I’d like to conclude my WordPress Plugins for Writers series with a FREE! way to backup your site.
If you use Dropbox, you know that your first 2GB of backup storage are free. Many of you probably pay a pro version to get a lot more than that. If so, you’re paranoid like me and mistrustful of technology.
As described in their marketing materials: Dropbox is a file hosting service that offers cloud storage, file synchronization, and personal cloud services and access. The Dropbox client enables users to drop any file into a designated folder. The file is then automatically uploaded to Dropbox’s cloud-based service and made available to any other of the user’s computers and devices that also have the Dropbox client installed. Users may also upload files manually through the Dropbox web application.
I use the Backup to Dropbox Plugin to sync my site’s files to my Dropbox account once a week. I think it is worth giving you the caveat that I’ve never had to restore my site from backup. This is important because I can’t really tell you how good the plugin is at disaster recovery when disaster actually strikes. I just want to let you know, if you are paying for another solution, that there is a free tool out there.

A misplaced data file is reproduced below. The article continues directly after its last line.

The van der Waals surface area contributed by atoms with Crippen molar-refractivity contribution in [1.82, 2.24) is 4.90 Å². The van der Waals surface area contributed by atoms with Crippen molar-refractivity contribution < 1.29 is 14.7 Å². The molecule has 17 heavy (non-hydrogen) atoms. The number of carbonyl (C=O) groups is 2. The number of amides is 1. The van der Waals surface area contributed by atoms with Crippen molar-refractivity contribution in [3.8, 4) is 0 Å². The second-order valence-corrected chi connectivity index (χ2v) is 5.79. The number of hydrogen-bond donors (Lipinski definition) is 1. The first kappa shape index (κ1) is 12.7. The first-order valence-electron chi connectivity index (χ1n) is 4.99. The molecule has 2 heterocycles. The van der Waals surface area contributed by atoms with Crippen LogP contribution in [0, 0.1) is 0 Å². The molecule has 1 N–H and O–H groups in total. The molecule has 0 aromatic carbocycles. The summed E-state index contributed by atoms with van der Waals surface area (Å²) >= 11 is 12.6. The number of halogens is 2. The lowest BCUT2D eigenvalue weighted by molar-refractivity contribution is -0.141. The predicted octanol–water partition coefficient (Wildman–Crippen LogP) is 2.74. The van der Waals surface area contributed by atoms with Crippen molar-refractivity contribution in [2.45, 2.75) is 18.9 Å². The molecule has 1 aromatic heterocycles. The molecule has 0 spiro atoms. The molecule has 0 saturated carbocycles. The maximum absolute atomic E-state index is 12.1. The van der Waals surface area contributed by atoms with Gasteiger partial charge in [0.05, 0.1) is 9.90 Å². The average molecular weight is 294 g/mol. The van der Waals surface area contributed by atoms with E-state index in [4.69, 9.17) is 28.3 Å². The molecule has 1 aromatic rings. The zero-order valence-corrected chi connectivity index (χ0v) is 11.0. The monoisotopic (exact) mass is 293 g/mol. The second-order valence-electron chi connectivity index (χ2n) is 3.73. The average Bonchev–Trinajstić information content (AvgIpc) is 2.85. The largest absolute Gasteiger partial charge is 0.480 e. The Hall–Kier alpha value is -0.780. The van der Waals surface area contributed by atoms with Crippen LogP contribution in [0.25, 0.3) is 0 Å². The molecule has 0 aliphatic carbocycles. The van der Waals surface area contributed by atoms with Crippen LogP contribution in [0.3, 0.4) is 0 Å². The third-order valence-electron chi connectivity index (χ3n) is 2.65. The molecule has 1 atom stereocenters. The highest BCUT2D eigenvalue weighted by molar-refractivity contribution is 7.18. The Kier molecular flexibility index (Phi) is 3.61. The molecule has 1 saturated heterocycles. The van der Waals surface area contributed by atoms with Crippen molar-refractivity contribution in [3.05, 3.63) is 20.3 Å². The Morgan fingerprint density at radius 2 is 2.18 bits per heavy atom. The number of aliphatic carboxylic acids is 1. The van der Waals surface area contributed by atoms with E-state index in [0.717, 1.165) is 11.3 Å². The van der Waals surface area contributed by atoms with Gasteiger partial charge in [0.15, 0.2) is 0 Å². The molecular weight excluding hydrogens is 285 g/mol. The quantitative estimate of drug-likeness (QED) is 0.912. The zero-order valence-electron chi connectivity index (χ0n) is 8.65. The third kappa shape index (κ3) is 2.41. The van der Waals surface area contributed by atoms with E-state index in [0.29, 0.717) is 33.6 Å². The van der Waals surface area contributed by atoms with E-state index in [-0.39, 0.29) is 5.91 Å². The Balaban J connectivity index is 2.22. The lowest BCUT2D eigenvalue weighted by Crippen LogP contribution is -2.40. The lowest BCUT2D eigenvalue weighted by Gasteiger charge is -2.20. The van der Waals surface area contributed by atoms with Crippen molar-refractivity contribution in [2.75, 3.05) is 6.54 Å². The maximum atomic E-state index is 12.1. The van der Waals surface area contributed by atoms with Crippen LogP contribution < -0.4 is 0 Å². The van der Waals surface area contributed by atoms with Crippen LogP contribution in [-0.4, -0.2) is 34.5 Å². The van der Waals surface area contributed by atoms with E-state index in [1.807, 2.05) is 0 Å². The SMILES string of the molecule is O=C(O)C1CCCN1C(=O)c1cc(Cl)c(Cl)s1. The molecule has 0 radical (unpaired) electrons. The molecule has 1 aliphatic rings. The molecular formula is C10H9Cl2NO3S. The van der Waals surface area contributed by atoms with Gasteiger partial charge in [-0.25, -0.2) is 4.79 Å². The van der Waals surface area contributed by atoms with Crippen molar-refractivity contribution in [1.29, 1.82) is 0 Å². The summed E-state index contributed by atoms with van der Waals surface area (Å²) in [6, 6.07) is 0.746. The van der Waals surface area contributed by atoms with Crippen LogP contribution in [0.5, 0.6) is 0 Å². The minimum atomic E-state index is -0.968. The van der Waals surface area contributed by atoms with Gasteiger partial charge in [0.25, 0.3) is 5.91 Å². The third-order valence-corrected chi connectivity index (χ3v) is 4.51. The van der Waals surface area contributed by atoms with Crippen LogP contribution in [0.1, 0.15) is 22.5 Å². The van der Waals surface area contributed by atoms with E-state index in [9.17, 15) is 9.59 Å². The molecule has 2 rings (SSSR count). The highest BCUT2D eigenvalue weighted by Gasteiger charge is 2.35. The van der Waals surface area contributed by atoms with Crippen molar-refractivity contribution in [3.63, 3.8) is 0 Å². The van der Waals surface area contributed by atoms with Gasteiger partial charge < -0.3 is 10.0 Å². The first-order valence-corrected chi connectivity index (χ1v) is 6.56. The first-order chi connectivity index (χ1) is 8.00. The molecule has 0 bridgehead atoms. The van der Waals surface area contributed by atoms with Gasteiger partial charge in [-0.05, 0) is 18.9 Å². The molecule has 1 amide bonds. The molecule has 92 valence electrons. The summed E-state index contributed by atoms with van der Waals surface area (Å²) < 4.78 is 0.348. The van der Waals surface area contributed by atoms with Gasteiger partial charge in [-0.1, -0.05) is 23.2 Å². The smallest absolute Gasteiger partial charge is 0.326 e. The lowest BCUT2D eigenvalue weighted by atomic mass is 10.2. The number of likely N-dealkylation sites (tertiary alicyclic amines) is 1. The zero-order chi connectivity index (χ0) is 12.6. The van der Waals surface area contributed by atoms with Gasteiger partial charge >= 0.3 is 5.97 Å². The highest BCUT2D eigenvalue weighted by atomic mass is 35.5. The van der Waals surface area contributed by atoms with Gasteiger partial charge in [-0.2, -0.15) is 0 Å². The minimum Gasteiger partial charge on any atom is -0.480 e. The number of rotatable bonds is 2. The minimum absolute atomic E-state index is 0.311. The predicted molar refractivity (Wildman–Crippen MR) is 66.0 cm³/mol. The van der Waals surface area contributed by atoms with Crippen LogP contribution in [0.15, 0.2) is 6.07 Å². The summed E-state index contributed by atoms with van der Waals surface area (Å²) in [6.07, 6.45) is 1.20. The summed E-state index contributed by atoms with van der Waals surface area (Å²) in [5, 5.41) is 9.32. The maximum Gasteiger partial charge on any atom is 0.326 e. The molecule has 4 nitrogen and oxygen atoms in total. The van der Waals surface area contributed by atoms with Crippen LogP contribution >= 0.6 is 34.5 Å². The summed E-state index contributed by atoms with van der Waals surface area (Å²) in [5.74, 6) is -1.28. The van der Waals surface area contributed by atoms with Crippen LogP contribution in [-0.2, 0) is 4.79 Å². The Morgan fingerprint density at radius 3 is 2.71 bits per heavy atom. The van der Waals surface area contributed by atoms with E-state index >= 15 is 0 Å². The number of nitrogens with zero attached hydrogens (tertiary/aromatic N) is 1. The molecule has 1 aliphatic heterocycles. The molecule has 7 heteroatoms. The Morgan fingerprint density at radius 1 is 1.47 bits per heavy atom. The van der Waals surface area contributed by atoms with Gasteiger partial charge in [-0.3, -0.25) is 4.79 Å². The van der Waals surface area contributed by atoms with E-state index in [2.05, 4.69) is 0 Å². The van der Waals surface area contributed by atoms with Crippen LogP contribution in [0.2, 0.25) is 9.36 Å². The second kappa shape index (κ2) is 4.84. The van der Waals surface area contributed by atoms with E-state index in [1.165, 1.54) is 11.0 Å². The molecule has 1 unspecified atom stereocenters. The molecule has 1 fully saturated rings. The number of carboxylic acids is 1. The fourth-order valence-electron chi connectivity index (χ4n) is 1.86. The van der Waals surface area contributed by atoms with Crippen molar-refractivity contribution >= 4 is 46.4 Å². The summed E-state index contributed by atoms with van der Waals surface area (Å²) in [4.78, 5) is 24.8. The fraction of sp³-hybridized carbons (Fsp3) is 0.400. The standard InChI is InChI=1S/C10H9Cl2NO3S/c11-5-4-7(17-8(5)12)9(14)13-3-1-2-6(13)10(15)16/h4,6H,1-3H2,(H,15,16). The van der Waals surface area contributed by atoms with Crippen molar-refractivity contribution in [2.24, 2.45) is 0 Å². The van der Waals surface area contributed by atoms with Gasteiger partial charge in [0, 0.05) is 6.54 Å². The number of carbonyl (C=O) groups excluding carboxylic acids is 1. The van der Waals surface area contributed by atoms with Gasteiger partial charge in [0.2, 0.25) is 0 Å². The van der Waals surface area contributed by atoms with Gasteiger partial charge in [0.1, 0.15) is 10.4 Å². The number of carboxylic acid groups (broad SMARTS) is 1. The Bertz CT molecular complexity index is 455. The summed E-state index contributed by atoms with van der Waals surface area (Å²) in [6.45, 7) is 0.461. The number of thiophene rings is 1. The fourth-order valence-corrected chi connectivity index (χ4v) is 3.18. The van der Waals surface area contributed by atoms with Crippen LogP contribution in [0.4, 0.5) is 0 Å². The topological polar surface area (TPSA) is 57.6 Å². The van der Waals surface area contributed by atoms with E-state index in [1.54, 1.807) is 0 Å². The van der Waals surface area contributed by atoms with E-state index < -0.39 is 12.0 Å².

That brings me to the end of the series. I hope I have shared at least one or two new tools that have excited you and helped you get the most out of your wordpress site. If you have any questions, please contact me.
I’m no guru with social media, but there are two plugins I like and use.
One is Revive Old Post. You set a timer, whether it be three times a day or three times a month, and the plugin tweets a random post, page, or image from your site. Sound silly? It is. It’s delightfully silly. You can customize it to include or exclude certain content.
One thing I like about it is how it keeps the past alive, kind of like Facebook’s “one year ago today” feature. The other thing I like is putting my site on autopilot for awhile. No, disappearing from social media for months is not professional suicide. Despite the hype, social media is just a fun, free(ish) way to self-promote. Kurt Vonnegut (to my knowledge) never once tweeted, and his books are still selling fine.